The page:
Book: Mapping the Deep

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Mapping the Deep: The Extraordinary Story of Ocean Science

Author: Robert Kunzig
Publisher: W. W. Norton & Company

A vivid, up-to-date tour of the Earth’s last frontier, a remote and mysterious realm that nonetheless lies close to the heart of even the most land-locked reader.

The sea covers seven-tenths of the Earth, but we have mapped only a small percentage of it. The sea contains millions of species of animals and plants, but we have identified only a few thousand of them. The sea controls our planet’s climate, but we do not really understand how. The sea is still the frontier, and yet it seems so familiar that we sometimes forget how little we know about it.

Just as we are poised on the verge of exploiting the sea on an unprecedented scale-mining it, fertilizing it, fishing it out-this book reminds us of how much we have yet to learn. More than that, it chronicles the knowledge explosion that has transformed our view of the sea in just the past few decades, and made it a far more interesting and accessible place. From the Big Bang to that far-off future time, two billion years from now, when our planet will be a waterless rock; from the lush crowds of life at seafloor hot springs to the invisible, jewel-like plants that float at the sea surface; from the restless shifting of the tectonic plates to the majestic sweep of the ocean currents, Kunzig’s clear and lyrical prose transports us to the ends of the Earth.

This book was also published in under the title The Restless Sea: Exploring the World Beneath the Waves.


The Restless Sea is an homage to marine-obsessed scientists. Discover editor Robert Kunzig lovingly describes pioneering oceanographers mapping the mountains and valleys of the sea floor, discovering strange ecosystems thriving in the abyssal deep, identifying strange new gelatinous zooplankton floating in the vast blue mid-ocean realm, finding out how marine food webs work, and (most depressingly) assessing the damage done by pollution and overfishing. Kunzig loves the sea, and he admires those who study its fringes, its surface, and its depths to figure out what makes it tick.

Part of Kunzig’s purpose in writing the book is to highlight how little we actually know about the sea, especially now that we have the power to permanently damage it. We’ve got a lot to learn yet, but we’ve come a long way from the early oceanographers who had very little data to help them map the seafloor: “To say that they relied heavily on intuition in sketching the seafloor is to engage in euphemism: they made most of it up.”

But the unknown represents opportunity and excitement for scientists. Kunzig clearly captures the thrill of discovery that makes otherwise sane people jump on boats and head out beyond sight of land, risking seasickness, numbing cold, and even death. Here he captures the moment when scientists realized for the first time that life existed down to the very bottom of the sea:

From the 150 pounds of grey, chalky mud, he and his collaborators sifted five species of mollusk, two species of echinoderm, an annelid worm or two, a sponge, numerous single-cell foraminiferans, and more…. Now the deep sea was, once and for all, alive; and the idea of an azoic zone anywhere on Earth’s surface should have been dead, once and for all.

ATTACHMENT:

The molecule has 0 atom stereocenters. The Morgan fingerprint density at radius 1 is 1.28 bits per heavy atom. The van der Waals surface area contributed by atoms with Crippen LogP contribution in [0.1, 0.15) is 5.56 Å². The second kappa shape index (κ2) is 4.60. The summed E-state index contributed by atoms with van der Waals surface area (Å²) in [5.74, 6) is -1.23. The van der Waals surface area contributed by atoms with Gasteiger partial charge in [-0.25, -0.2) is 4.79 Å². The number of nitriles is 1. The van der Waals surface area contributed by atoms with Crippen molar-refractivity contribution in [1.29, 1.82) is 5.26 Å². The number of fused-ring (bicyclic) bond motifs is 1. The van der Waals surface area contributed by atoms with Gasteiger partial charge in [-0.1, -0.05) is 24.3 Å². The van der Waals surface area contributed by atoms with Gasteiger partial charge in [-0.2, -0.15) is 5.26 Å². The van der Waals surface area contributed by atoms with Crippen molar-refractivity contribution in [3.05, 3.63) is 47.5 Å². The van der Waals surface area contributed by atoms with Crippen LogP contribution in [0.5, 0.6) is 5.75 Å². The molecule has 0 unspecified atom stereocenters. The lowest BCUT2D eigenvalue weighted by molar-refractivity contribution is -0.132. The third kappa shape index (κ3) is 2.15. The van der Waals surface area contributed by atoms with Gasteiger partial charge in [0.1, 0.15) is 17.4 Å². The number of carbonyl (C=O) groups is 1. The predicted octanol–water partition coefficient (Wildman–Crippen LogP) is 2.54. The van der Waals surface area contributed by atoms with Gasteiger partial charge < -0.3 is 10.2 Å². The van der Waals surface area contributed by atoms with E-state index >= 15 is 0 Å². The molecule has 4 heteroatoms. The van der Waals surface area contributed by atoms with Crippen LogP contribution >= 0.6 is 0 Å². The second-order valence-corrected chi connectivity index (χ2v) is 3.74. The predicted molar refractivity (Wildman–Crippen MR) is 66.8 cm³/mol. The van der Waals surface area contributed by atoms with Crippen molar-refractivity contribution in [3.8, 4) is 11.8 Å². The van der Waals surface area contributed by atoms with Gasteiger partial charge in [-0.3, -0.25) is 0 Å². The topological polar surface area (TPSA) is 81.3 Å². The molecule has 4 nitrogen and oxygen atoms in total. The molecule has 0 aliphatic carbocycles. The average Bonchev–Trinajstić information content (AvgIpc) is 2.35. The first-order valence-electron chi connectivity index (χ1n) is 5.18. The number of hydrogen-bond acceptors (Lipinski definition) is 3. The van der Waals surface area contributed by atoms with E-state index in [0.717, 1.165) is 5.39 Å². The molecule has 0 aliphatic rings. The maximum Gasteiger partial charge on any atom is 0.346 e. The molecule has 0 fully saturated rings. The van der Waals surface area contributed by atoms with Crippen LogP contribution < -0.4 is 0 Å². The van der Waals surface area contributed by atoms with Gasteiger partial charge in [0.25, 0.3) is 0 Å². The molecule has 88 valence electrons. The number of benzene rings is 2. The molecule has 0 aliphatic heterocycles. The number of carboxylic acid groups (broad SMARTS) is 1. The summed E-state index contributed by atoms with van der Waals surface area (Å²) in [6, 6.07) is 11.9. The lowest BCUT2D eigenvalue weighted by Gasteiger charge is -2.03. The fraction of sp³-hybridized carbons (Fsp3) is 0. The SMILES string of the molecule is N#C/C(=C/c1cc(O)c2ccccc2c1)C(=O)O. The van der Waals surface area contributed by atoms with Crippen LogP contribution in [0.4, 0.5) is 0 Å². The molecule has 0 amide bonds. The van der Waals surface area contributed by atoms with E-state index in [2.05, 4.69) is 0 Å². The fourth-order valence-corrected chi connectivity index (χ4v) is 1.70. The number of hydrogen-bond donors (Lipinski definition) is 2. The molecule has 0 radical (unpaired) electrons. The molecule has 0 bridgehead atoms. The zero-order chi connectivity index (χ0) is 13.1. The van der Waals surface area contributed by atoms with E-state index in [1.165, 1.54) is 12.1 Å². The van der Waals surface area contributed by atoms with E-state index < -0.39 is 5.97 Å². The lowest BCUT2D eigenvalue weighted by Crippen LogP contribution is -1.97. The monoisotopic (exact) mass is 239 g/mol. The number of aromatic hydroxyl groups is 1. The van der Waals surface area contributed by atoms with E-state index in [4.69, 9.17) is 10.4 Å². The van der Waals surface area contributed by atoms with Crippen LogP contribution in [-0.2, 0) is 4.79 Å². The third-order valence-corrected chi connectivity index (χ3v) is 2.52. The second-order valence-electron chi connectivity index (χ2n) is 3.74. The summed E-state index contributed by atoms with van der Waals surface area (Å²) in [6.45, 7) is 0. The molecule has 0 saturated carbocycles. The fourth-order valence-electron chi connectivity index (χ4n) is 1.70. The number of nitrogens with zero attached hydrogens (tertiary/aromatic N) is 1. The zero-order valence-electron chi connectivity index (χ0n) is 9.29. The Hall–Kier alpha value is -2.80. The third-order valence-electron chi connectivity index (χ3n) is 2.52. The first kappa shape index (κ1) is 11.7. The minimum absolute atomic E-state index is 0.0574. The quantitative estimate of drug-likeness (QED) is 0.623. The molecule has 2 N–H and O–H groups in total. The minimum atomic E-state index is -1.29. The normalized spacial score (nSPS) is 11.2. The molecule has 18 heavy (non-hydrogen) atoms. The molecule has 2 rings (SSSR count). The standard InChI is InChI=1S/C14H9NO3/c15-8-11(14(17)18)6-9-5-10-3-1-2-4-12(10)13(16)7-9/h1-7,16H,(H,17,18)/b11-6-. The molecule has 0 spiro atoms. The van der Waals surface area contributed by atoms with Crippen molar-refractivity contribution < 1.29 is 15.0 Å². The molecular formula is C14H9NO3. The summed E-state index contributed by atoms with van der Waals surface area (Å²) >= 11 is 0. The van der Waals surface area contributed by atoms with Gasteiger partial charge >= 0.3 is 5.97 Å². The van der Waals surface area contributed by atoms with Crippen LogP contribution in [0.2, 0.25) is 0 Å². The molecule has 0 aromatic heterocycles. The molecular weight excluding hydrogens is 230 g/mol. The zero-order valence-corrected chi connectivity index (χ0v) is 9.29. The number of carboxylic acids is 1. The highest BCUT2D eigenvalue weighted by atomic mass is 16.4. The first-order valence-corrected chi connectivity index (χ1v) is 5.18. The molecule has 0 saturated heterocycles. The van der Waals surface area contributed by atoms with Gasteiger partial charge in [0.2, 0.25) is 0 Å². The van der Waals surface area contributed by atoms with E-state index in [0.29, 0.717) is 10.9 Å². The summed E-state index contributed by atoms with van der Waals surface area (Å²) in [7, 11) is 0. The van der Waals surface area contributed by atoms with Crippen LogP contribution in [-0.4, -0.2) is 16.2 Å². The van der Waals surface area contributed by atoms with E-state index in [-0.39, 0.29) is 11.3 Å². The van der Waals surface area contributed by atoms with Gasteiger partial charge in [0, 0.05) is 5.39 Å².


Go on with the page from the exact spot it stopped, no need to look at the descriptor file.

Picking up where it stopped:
Kunzig’s tour of the world’s oceans and the scientists who study them is full of the joy of discovery. The Restless Sea makes you understand why a couple of echinoderms might be cause for a party. —Therese Littleton

The title of Mapping the Deep suggests that it is primarily about oceanography. Although the extremely interesting history of this subject forms a major element in the book, its broader, richer subject is man’s changing relationship with the oceans. Until recently these have been characterised by high-handed ignorance, the oceans seen at once as inexhaustible resource and bottomless dump. Robert Kunzig remarks that politicians and science writers seem to be most interested in space exploration, whereas the real story is closer at hand—in the oceans. The symbolic goals of space exploration are easier to understand than the endlessly complex ecology of the deep oceans or the mysteries of the great currents that circle the globe and control its weather. Yet, as Kunzig demonstrates, the oceans are where the future of mankind may be determined. It is now widely accepted, for example, that global warming may precipitate a sudden, massive realignment of the ocean currents, an event certain to have vast but unforeseeable consequences. The climatic catastrophes attendant on the relatively minor disturbance known as El Nino give an idea of what may be in store.

Mapping the Deep records the extraordinary (and chronically underfunded) work of the scientists who have painstakingly explored the huge chemical, biological and geographical mechanism of the oceans. Robert Kunzig provides expert and gripping accounts of the (literally) earth-shattering revelation of plate tectonics, the novel life-forms of the black smokers, the unexpected diversity of life at the greatest depths, the commanding ecological role played by the overlooked organisms of the oceanic plankton, the dreadful consequences of over-fishing; and much more. His ability to make complex science comprehensible to the non-scientist without over-simplification make him the best kind of populariser. A remarkable book, both a celebration and a warning. —Robin Davidson

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